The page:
Water, soil and climate are three primary natural resources that determine the potential of a farm. Water is the heart of irrigation, playing a primary role in the production of crops and livestock farming. Unsurprisingly therefore, its availability increases the value of the land, therefore a knowledge of these water rights become vital.
Basics of water rights
The management of water is a complex topic, with a multitude of variables. I shall discuss water over two articles and focus on the basics as applicable to farming.
South Africa is a relatively dry country where water usage is strictly regulated by law. The National Water Act (No. 36 of 1998) is the main regulating force of water use in South Africa and replaces any previous law dealing with water rights.
Its purpose is to ensure that the nation’s water resources are protected, used, developed, conserved, managed and controlled to the benefit of all, while also protecting the environment, managing floods and drought, and meeting international obligations.
Water-use entitlement vs water right
A fundamental change introduced by the act is that water no longer adheres to the property but to a water user (Thompson, 2006). Water ‘rights’ will eventually disappear from title deeds.
The act stipulates that a person or legal entity becomes a water user by registration. The registered use entity receives an entitlement to use water from the Department of Water and Sanitation. This entitlement is to use water on a specific property.
The act gives the water affairs department the tools to gather the information it needs for the optimal management of the country’s water resources. This registration is one of these tools. The registration process requires answers to four questions:
- Who are you?
- Where do you live?
- How much water are you using?
- What are you using the water for?
It should be clear that water-use registration is only a census and not an automatic entitlement to use water. Verification of entitlement should follow registration and lead to the issuing of a water-use licence. The numbered certificate issued after registration gives information on the volume used, the source, the farm on which it is used, the registered user, what it is used for and the type of registration.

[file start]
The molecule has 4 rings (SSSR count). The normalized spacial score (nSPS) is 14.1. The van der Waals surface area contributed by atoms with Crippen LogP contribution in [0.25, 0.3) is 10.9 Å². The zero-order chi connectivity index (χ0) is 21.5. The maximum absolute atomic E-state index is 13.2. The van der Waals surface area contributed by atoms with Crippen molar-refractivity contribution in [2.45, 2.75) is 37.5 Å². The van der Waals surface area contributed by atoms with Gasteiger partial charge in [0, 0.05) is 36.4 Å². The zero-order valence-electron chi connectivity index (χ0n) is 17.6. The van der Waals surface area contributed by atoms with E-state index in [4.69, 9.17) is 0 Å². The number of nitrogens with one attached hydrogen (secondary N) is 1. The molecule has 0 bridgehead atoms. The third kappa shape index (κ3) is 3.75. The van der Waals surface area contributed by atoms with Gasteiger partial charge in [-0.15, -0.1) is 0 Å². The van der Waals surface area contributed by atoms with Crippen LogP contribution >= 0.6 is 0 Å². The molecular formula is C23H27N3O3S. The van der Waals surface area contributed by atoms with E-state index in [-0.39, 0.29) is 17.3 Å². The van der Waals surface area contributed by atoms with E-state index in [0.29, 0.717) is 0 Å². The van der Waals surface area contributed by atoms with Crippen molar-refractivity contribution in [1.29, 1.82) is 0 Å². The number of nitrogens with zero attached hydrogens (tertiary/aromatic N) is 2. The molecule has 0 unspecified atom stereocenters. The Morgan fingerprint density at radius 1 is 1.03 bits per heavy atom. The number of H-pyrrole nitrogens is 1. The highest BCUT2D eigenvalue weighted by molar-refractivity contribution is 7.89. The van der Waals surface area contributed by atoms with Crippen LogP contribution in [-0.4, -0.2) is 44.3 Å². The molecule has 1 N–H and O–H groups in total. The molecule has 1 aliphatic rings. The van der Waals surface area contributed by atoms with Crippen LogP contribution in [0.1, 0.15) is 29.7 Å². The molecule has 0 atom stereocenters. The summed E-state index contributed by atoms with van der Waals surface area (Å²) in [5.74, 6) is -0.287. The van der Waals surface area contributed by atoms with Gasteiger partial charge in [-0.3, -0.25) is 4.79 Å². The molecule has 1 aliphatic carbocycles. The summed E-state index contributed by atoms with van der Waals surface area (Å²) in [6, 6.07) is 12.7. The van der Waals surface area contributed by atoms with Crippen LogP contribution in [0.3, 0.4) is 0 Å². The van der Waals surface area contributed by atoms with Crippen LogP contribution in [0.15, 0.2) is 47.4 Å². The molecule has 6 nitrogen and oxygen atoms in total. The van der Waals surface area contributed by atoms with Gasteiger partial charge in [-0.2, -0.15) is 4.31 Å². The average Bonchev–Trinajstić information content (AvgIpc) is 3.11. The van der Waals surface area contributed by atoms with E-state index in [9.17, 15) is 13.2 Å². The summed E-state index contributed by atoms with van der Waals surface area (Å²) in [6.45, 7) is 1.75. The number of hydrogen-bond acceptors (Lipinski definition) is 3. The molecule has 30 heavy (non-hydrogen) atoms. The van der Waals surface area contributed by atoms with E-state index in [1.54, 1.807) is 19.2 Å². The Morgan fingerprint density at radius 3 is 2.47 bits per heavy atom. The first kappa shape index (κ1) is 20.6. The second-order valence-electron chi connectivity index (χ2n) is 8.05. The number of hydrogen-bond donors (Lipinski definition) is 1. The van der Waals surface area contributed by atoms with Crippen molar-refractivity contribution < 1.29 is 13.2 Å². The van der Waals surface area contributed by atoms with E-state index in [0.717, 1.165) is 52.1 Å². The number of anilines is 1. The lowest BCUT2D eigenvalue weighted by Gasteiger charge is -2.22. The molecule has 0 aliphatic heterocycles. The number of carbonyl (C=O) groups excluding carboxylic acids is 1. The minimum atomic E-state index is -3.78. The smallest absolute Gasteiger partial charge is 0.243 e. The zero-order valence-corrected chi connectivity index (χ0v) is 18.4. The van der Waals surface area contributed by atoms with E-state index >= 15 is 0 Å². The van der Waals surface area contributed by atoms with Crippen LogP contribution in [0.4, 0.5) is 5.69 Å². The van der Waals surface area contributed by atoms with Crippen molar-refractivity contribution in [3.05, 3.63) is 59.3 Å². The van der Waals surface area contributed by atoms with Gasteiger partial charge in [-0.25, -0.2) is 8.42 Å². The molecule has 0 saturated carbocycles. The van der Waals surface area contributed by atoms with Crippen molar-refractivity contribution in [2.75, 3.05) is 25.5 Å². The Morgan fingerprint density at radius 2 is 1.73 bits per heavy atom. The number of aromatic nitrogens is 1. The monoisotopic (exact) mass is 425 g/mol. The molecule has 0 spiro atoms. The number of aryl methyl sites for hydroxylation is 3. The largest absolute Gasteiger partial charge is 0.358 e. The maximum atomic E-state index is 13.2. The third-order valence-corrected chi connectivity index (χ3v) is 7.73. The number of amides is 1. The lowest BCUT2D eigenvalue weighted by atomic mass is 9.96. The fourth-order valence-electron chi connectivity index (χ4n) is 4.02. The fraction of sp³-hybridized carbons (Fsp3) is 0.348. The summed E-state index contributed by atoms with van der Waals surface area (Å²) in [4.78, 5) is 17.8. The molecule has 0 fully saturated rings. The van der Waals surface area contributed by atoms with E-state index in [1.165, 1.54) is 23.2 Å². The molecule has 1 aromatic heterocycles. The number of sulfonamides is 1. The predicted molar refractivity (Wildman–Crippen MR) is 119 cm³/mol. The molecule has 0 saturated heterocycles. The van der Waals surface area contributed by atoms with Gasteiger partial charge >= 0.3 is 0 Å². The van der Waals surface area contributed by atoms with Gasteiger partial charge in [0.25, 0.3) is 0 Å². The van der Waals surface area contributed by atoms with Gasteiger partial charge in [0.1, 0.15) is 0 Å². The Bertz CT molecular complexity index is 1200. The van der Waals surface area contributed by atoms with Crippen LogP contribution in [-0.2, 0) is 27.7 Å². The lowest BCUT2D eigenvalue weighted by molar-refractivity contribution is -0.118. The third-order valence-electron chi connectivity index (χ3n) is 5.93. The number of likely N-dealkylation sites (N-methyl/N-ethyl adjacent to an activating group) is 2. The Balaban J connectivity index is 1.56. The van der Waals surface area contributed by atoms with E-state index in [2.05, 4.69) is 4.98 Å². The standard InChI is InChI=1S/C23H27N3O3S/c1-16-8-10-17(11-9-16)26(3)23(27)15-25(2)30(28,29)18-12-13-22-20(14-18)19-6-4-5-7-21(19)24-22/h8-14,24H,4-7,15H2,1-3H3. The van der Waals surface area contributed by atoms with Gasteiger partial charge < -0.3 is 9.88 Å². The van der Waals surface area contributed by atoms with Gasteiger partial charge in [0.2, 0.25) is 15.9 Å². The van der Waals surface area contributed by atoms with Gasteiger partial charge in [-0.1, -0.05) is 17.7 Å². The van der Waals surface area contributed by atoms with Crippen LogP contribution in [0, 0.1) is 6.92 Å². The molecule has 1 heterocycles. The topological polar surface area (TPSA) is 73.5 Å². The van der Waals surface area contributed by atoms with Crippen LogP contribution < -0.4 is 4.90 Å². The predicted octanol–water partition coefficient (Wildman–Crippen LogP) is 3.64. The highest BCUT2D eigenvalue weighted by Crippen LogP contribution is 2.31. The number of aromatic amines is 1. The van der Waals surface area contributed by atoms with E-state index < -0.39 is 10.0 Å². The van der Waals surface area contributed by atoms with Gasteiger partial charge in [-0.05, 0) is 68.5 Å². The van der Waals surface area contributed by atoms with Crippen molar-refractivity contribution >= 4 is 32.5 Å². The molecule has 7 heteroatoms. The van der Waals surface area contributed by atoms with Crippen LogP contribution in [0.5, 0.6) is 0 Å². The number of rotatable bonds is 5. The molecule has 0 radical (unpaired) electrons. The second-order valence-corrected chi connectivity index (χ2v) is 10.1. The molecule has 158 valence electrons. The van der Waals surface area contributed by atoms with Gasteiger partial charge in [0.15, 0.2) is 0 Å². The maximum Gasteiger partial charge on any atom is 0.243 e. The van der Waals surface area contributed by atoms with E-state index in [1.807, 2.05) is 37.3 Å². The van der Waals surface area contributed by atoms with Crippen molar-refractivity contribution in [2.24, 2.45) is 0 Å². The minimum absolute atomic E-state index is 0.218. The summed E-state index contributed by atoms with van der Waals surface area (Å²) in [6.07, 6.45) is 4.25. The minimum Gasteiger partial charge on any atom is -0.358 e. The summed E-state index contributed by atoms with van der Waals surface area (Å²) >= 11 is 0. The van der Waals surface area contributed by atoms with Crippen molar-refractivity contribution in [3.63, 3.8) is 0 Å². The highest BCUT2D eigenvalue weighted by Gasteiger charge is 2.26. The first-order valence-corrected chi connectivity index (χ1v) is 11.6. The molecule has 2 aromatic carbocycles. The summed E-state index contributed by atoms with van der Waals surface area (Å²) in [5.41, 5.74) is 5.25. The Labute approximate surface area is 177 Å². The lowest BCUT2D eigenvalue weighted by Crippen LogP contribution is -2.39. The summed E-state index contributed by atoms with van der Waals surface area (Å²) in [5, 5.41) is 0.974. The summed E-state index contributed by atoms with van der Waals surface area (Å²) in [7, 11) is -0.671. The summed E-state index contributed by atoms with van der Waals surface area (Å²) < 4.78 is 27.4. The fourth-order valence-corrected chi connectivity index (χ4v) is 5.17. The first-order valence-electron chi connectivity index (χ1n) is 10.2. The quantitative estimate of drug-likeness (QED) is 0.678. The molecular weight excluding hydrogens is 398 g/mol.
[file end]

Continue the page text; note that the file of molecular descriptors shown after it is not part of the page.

Unless already replaced by a licence, this registration certificate is the only official document the user will have to indicate what the eventual water entitlement could be.
Negative effects for farmer and banks
A serious problem has emerged with the issuing of water-use licences: in some cases, less water is allocated than was previously used. The main reason for this is usually a shortage of water in the area.
This could have a detrimental effect on a farm’s value, as higher-valued irrigated land might then become normal dryland. This in turn could have serious negative consequences for financial institutions and their loan-to-value conditions.
Categories of water use
The Act, under section 21, makes provision for 11 categories of water use, of which the following three are directly applicable to the farmer and important to a valuer:
Taking water from a source
This registration shows the actual water in cubic metres per annum that the user can take from a source to use for irrigation. It specifies the specific sources – a river, stream, borehole, and so forth.
This registration entitles the user to store water and utilise it as required. The volume indicated on this registration is not added to the amount specified in the source registration. It is also not added to the hectares that may be irrigated.
This replaces the forestry permits previously required for plantations. The latter use more water than natural vegetation and their expansion is controlled by stream-flow reduction certificates.
(To be continued)
Source: Farm Valuations in Practice (Pienaar, 2013)
Rumpff Krüger is a professional valuer.
This article was originally published in the 11 December 2015 issue of Farmers Weekly.